Work Package B1: Pressure propagation and control
The storage of CO 2 in porous, saline formations naturally results in the displacement of ambient pore waters. In large, permeable formations this can be readily accomplished, but in smaller, or less permeable formations the pressure needed to displace the pore fluid may be significant. To improve our ability to predict the volume of CO 2 which can be safely stored, and to predict the displacement of pore fluids and the buildup of ambient pressure we are modelling the propagation of pressure throughout the reservoir. This signal, of enhanced pressure, drives small deformations which can be observed in minute ground motion detectable over large distances from satellite imagery. By constructing reduced models to explain this surface ground deformation in current storage sites we can understand something of the distribution of pressure over time within storage reservoirs.
Work Package B2: CO2 migration and storage
In planning to inject CO 2 underground it is important to be able to predict where and how quickly CO 2 will move, and where it will be trapped. These predictions are made difficult by a combination of the complexities of fluid dynamics and the unknown and heterogeneous nature of the subsurface rocks in which CO 2 will be stored. To improve our ability to design CO 2 storage projects and estimate the capacity of a formation for CO 2 storage, we are studying key problems at a range of size scales of importance to CO 2 storage. This includes questions such as: How does rock heterogeneity impact the flow pathways of injected CO 2 ? How quickly does CO 2 dissolve into water in the subsurface? What can we measure about rocks in the laboratory that would enable us to answer these questions at the larger scales associated with underground CO 2 plume movement?
Work Package B3: CO2 modelling software assessment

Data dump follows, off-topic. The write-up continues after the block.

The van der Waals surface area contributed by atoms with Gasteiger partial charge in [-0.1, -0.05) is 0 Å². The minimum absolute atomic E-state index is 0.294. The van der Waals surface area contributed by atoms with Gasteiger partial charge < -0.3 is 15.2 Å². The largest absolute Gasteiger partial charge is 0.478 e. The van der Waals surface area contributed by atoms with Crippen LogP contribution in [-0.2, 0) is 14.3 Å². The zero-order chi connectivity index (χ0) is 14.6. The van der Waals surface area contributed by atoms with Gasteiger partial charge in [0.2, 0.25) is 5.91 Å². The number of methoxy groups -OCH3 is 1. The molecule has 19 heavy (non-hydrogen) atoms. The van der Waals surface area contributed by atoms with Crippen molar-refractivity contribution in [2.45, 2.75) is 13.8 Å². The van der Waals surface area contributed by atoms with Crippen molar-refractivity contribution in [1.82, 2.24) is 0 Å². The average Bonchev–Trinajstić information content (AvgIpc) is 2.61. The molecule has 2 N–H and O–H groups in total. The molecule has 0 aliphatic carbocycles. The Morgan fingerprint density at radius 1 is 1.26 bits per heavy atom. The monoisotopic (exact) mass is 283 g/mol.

Numerical models for flow in the subsurface must tackle the inherent complexity of geological strata in which the CO 2 will be stored, much as weather forecasts must cope with the impact of very small-scale turbulent flows in making predictions over countries or regions. This need to parameterise geological complexity has lead to a range of models, from complex reservoir simulators commonly used in the oil and gas industry appropriate for smaller scale or shorter time frame injections, to reduced models which accurately capture the large, and long timescale migration of buoyant CO 2 . Through a process of comparing these models across length and time scales, and importantly by comparing their simulation results with the remote observations of CO 2 spreading in the field we can produce accurate and efficient methods of assessing the ultimate fate of CO 2 in the subsurface.
Work Package B4: Scoping/development of a proposed CO2GeoLab
This work package aims to examine the feasibility of developing a pilot-scale CO 2 injection test site in the UK. Many other countries have developed their own CO 2 injection test facilities (e.g. Germany, Spain, United States, Australia, Canada etc) and we believe that it would be beneficial for the UK to have its own as well. This would comprise a research facility to test typical UK storage reservoir rocks with experiments focussed on particular uncertainties in UK underground storage, and to develop a core of practical storage expertise in UK scientists. Ideally the research site would be situated in an area where CO 2 is already available from industrial sources and where the potential for future larger-scale offshore storage is present.